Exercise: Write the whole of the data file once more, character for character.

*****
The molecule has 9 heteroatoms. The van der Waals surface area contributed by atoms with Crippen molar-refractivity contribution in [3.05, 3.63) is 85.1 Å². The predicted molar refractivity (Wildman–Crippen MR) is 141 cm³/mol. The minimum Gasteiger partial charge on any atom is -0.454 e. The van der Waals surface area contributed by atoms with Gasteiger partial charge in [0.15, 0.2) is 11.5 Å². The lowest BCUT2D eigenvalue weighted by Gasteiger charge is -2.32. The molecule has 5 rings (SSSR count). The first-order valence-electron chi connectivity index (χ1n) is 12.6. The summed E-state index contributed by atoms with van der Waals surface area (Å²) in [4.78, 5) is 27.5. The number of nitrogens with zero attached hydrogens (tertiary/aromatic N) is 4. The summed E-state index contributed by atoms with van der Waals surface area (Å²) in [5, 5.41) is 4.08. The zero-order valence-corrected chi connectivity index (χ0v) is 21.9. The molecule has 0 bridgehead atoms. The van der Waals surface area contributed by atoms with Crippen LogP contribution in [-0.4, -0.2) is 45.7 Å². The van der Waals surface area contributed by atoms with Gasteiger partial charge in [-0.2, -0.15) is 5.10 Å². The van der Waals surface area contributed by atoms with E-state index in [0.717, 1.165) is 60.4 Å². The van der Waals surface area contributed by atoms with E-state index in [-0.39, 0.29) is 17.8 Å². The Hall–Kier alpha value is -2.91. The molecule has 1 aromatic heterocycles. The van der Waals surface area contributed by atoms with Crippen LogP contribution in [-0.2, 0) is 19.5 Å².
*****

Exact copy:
The molecule has 9 heteroatoms. The van der Waals surface area contributed by atoms with Crippen molar-refractivity contribution in [3.05, 3.63) is 85.1 Å². The predicted molar refractivity (Wildman–Crippen MR) is 141 cm³/mol. The minimum Gasteiger partial charge on any atom is -0.454 e. The van der Waals surface area contributed by atoms with Gasteiger partial charge in [0.15, 0.2) is 11.5 Å². The lowest BCUT2D eigenvalue weighted by Gasteiger charge is -2.32. The molecule has 5 rings (SSSR count). The first-order valence-electron chi connectivity index (χ1n) is 12.6. The summed E-state index contributed by atoms with van der Waals surface area (Å²) in [4.78, 5) is 27.5. The number of nitrogens with zero attached hydrogens (tertiary/aromatic N) is 4. The summed E-state index contributed by atoms with van der Waals surface area (Å²) in [5, 5.41) is 4.08. The zero-order valence-corrected chi connectivity index (χ0v) is 21.9. The molecule has 0 bridgehead atoms. The van der Waals surface area contributed by atoms with Crippen LogP contribution in [-0.4, -0.2) is 45.7 Å². The van der Waals surface area contributed by atoms with Gasteiger partial charge in [-0.2, -0.15) is 5.10 Å². The van der Waals surface area contributed by atoms with E-state index in [0.717, 1.165) is 60.4 Å². The van der Waals surface area contributed by atoms with E-state index in [-0.39, 0.29) is 17.8 Å². The Hall–Kier alpha value is -2.91. The molecule has 1 aromatic heterocycles. The van der Waals surface area contributed by atoms with Crippen LogP contribution in [-0.2, 0) is 19.5 Å².